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Fact or Fiction? Lung Cancer Symptoms, Side Effects & Treatment

Fact or Fiction? Lung Cancer Symptoms, Side Effects & Treatment from Patient Empowerment Network on Vimeo

When it comes to lung cancer information you find online, how do you decipher fact from fiction? Dr. Martin Edelman, a renowned lung cancer expert and researcher, shares his insight and expertise on symptoms, side effects and treatments for lung cancer.

Dr. Martin J. Edelman is Chair of the Department of Hematology/Oncology and Deputy Director for Clinical Research at Fox Chase Cancer Center. More about this expert here.

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Transcript:

Patricia:                      

Welcome to Fact or Fiction: Lung Cancer Symptoms, Side Effects, and Treatment.

Today, we’ll debunk common misconceptions about lung cancer symptoms, side effects, and treatment. I’m Patricia Murphy, your host for today. Joining us is Dr. Martin Edelman. Dr. Edelman, why don’t you introduce yourself.

Dr. Edelman:              

So, I’m a medical oncologist. I’m the Chair of the Department of Hematology/Oncology and Deputy Director for Clinical Research at the Fox Chase Cancer Center in Philadelphia, Pennsylvania.

Patricia:

And before we get started, we should say this program is not a substitute for medical advice. Please refer to your healthcare team with any questions.

Let’s start with an overview of lung cancer’s research. Can you tell us a little bit about the field right now?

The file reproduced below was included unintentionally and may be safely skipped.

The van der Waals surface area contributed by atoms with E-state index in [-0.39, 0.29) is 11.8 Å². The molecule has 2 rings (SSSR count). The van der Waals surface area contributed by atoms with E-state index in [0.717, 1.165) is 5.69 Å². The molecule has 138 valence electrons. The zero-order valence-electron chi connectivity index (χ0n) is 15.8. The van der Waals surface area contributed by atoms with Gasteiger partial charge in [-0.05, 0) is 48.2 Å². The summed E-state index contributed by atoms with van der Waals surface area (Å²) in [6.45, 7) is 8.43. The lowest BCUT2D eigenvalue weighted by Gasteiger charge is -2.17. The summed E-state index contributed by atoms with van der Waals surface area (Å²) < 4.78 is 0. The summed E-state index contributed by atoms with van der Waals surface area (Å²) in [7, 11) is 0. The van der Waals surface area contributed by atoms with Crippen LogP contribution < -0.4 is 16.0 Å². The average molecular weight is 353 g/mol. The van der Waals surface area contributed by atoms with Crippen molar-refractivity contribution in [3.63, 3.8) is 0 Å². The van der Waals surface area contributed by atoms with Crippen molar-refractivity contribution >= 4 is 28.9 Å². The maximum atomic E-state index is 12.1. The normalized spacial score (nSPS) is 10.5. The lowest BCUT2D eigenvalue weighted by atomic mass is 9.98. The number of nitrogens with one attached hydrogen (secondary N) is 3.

Dr. Edelman:              

So, I think the field has been remarkable over the last few years. There’s been more progress, more drugs, more things that have happened in the last five years than probably the prior 50. It’s been an amazing time both for developments in microbiology as well as in immunotherapy of the disease, which is exciting for all concerned.

For patient’s, of course – really a promise of longer, better lives, even cures where we previously did not see any in advanced disease. For the scientists – an amazing amount of new information. And for clinicians and clinical investigators – just almost too many questions for us to answer.

Patricia:                      

It sounds like the field is really advancing quickly. What do you attribute that to?

Dr. Edelman:              

Well, you know, I think there are a number of things. Everybody always talks about breakthroughs, but breakthroughs really happen after decades of other work. And what’s happening now is really a result of many, many years of different types of work. There were our colleagues in immunology who built this area of cancer immunology for many years – I have to say with much skepticism from many, myself included.

The advances in molecular biology – our abilities to do things with tumors to determine genetics at a rate and a pace and a cost that was previously unimaginable. All of these things have developed in the last few years but really are a result of the decades of work before that. If you look at immunotherapy – probably one of our biggest areas of progress – the roots of that are a century old. So, nothing’s really new. It’s just now we have the technology and the ability to really use it. And then I would also say that we’ve created the infrastructure that lets us test this – the people who have done the studies, the endpoints for the studies, the expertise in doing clinical trials – that also was there for decades, and we frequently were kind of ridiculed at times.

Oh, you’re just testing this drug against that drug, but the reality is is it was those incremental advances. It was the ability to know the endpoints, to refine the populations, to develop the infrastructure that allowed for all of this to happen.

Patricia:

How is genetic testing changing the landscape?

Dr. Edelman: